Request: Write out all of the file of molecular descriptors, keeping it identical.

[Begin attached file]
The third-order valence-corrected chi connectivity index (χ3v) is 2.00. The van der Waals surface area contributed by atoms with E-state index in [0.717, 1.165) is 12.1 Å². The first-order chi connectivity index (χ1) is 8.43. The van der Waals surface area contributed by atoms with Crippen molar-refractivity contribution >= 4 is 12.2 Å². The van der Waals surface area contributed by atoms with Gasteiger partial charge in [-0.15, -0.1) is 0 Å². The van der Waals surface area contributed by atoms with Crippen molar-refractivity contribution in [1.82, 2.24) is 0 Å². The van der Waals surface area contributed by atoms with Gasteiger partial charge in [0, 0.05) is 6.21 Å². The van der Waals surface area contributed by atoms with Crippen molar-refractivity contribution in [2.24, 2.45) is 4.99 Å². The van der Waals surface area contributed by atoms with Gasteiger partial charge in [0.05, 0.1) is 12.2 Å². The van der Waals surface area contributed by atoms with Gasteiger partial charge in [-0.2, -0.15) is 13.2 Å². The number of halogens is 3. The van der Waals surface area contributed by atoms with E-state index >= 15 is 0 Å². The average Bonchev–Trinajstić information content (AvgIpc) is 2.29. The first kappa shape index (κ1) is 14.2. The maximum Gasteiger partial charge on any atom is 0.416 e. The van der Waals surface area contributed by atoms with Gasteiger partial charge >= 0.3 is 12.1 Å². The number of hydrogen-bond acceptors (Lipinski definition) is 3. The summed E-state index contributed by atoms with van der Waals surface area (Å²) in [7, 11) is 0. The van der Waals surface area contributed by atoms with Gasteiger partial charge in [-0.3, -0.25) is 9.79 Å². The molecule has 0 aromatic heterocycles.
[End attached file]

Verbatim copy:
The third-order valence-corrected chi connectivity index (χ3v) is 2.00. The van der Waals surface area contributed by atoms with E-state index in [0.717, 1.165) is 12.1 Å². The first-order chi connectivity index (χ1) is 8.43. The van der Waals surface area contributed by atoms with Crippen molar-refractivity contribution >= 4 is 12.2 Å². The van der Waals surface area contributed by atoms with Gasteiger partial charge in [-0.15, -0.1) is 0 Å². The van der Waals surface area contributed by atoms with Crippen molar-refractivity contribution in [1.82, 2.24) is 0 Å². The van der Waals surface area contributed by atoms with Gasteiger partial charge in [0, 0.05) is 6.21 Å². The van der Waals surface area contributed by atoms with Crippen molar-refractivity contribution in [2.24, 2.45) is 4.99 Å². The van der Waals surface area contributed by atoms with Gasteiger partial charge in [0.05, 0.1) is 12.2 Å². The van der Waals surface area contributed by atoms with Gasteiger partial charge in [-0.2, -0.15) is 13.2 Å². The number of halogens is 3. The van der Waals surface area contributed by atoms with E-state index >= 15 is 0 Å². The average Bonchev–Trinajstić information content (AvgIpc) is 2.29. The first kappa shape index (κ1) is 14.2. The maximum Gasteiger partial charge on any atom is 0.416 e. The van der Waals surface area contributed by atoms with Gasteiger partial charge >= 0.3 is 12.1 Å². The number of hydrogen-bond acceptors (Lipinski definition) is 3. The summed E-state index contributed by atoms with van der Waals surface area (Å²) in [7, 11) is 0. The van der Waals surface area contributed by atoms with Gasteiger partial charge in [-0.3, -0.25) is 9.79 Å². The molecule has 0 aromatic heterocycles.